TABLE 2______________________________________                         Polypropylene    Inhibition  Phase    peel strengthExample  Factor      separation                         (lb/0.5")______________________________________ 1       0.06        no       nt 2       0.11        no       nt 3       0.14        no       nt 4       0.37        yes      3.37 5       0.16        yes      3.20 6       0.54        yes      2.71 7       0.19        no       2.48 8       0.40        no       1.52 9       0.20        no       2.7810       0.39        no       1.0711       0.34        no       nt12       0.80        no       nt13       0.46        yes      nt14       1.06        yes      nt15       0.51        no       2.5316       1.42        no       3.9017       0.73        yes      nt18       1.30        yes      nt19       0.74        no       4.2920       1.25        no       1.9021       0.76        yes      3.0122       1.31        no       3.6023       0.78        no       nt24       1.33        no       nt25       0.80        yes      nt26       1.33        Yes      nt27       0.81        yes      nt28       1.22        yes      nt29       0.89        no       2.9330       1.89        no       3.9031       0.96        no       2.7232       1.88        no       4.0433       1.25        no       1.2634       3.11        yes      0.7935       1.34        yes      nt36       2.42        yes      nt37       1.52        no       nt38       2.83        no       nt39       1.61        nc       nt40       2.71        nc       0.6941       1.66        no       2.2942       4.58        no       2.1043       2.25        no       5.1444       2.99        no       2.9445       2.34        no       3.0646       5.74        no       5.3347       2.68        no       2.9048       5.95        no       0.7249       2.94        no       2.8250       6.50        no       3.9851       3.03        nc       nt52       4.11        nc       0.5553       >6.5        na       nt54       >6.5        na       nt55       >6.5        na       nt56       >6.5        na       nt______________________________________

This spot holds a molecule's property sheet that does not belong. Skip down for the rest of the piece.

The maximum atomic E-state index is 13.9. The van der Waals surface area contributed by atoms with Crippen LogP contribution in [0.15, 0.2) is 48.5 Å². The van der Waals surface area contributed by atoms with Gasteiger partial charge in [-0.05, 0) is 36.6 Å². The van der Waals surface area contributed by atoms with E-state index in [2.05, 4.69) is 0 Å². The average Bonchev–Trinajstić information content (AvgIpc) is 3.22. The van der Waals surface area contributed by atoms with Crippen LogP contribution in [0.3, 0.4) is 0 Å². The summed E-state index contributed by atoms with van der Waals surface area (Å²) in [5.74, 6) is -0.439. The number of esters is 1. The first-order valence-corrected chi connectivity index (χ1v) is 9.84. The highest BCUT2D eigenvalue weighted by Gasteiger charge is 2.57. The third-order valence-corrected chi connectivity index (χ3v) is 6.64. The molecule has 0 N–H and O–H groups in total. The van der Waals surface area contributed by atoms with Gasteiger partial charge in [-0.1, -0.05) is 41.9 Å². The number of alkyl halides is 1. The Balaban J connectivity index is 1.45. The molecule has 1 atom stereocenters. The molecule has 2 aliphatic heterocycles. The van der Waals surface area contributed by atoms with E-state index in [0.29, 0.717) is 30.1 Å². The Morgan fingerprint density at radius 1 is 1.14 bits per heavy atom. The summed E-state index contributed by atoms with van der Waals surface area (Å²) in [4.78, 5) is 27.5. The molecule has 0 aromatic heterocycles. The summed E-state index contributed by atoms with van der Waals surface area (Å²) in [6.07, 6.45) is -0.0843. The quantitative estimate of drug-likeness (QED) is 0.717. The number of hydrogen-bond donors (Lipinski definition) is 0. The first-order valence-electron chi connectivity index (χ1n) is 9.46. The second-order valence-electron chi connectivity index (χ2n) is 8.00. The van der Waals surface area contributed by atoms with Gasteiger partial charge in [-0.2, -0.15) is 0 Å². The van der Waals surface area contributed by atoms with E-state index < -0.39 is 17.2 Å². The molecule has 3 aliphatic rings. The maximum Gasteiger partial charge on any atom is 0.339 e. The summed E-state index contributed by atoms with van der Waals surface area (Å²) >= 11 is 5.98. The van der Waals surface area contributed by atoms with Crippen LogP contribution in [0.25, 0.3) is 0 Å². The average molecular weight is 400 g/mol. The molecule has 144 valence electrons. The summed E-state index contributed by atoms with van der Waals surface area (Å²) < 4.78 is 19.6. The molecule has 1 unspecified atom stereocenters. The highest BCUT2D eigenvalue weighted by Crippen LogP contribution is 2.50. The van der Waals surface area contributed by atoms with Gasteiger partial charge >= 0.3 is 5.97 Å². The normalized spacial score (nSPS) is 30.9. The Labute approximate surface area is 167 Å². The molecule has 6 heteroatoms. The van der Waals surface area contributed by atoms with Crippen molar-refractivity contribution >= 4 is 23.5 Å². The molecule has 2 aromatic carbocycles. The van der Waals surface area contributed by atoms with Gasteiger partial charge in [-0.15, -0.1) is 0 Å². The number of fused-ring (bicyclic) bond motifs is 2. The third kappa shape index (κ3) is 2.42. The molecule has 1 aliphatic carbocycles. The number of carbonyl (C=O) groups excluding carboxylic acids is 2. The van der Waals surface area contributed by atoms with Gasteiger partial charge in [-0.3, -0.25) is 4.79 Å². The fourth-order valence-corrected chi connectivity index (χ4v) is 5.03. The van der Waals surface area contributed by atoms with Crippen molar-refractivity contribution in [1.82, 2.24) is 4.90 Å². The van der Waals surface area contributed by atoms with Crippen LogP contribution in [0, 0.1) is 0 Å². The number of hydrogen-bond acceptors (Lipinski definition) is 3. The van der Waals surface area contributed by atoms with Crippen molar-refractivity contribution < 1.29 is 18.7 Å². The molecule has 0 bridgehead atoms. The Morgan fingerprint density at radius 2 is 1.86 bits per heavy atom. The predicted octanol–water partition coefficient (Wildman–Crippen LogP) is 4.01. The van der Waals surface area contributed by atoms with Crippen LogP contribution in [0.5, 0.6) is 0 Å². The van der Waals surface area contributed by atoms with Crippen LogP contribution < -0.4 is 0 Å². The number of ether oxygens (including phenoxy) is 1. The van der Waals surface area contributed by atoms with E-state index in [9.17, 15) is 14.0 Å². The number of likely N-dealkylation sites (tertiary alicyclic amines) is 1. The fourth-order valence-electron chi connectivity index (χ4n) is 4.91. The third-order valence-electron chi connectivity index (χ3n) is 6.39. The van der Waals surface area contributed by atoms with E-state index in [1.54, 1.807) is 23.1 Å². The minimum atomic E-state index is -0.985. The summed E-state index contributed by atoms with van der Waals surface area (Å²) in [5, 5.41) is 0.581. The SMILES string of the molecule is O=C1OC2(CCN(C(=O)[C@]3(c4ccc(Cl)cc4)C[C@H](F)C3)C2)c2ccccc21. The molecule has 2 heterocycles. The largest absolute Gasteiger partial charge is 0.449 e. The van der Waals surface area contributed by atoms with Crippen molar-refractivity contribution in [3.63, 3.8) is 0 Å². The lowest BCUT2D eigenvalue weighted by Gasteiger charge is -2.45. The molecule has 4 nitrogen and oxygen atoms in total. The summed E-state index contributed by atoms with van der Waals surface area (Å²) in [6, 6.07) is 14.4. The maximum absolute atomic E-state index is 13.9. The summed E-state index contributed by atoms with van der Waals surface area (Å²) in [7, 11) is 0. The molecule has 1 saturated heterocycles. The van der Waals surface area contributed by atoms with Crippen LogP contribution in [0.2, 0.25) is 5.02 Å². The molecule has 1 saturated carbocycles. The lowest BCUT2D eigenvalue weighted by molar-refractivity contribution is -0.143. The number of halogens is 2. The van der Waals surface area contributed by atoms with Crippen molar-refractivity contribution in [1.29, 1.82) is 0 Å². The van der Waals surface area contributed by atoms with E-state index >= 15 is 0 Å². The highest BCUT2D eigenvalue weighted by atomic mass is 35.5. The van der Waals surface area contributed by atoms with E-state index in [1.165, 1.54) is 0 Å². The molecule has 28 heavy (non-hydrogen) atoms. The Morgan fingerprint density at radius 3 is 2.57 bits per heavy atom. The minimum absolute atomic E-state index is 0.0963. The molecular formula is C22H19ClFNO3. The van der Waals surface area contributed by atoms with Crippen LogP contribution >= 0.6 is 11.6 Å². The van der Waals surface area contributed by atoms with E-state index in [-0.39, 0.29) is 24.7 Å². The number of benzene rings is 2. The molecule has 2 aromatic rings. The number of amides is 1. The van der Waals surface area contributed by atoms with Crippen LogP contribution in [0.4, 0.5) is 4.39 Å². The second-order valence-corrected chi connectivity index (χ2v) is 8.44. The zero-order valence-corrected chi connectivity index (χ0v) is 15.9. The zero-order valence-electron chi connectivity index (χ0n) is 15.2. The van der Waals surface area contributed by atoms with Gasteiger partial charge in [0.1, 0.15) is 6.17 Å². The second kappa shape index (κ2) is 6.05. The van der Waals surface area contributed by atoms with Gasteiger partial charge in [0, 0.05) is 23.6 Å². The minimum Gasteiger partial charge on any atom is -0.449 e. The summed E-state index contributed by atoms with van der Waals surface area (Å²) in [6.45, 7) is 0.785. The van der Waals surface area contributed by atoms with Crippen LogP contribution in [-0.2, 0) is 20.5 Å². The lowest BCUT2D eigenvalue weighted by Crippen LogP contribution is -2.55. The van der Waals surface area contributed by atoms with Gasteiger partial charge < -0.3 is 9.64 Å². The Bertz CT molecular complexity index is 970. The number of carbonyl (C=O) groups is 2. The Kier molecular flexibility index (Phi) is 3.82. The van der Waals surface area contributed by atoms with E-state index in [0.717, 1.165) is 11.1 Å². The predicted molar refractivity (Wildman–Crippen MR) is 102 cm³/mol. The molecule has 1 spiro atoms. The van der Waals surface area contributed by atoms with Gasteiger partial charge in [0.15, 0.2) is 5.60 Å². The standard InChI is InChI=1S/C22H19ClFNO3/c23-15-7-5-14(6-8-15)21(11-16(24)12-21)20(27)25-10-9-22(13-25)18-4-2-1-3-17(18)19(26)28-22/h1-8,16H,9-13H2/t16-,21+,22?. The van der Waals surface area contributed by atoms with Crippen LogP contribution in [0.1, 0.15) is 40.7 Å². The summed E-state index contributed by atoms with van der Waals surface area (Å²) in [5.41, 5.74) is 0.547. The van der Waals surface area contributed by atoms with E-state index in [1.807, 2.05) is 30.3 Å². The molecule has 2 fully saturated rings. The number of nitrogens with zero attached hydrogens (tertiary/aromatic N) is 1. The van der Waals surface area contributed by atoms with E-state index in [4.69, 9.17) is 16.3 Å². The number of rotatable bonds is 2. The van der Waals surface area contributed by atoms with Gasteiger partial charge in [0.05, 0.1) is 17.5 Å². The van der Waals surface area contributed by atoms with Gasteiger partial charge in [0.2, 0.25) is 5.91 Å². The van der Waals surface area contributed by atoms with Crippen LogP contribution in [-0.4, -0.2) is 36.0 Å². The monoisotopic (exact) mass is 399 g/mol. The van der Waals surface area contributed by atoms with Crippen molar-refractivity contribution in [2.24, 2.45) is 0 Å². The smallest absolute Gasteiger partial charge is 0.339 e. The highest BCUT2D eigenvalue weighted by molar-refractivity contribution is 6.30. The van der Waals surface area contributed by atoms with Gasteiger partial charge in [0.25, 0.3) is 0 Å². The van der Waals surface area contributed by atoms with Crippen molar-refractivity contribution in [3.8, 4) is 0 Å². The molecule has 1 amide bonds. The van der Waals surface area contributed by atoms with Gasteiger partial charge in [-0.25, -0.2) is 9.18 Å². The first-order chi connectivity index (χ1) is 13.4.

The data of Table 2 shows that several commercial tackifiers are soluble in the non-polar acrylate pressure sensitive adhesive matrix but that only the Regalrez tackifying resins have low inhibition factors as well.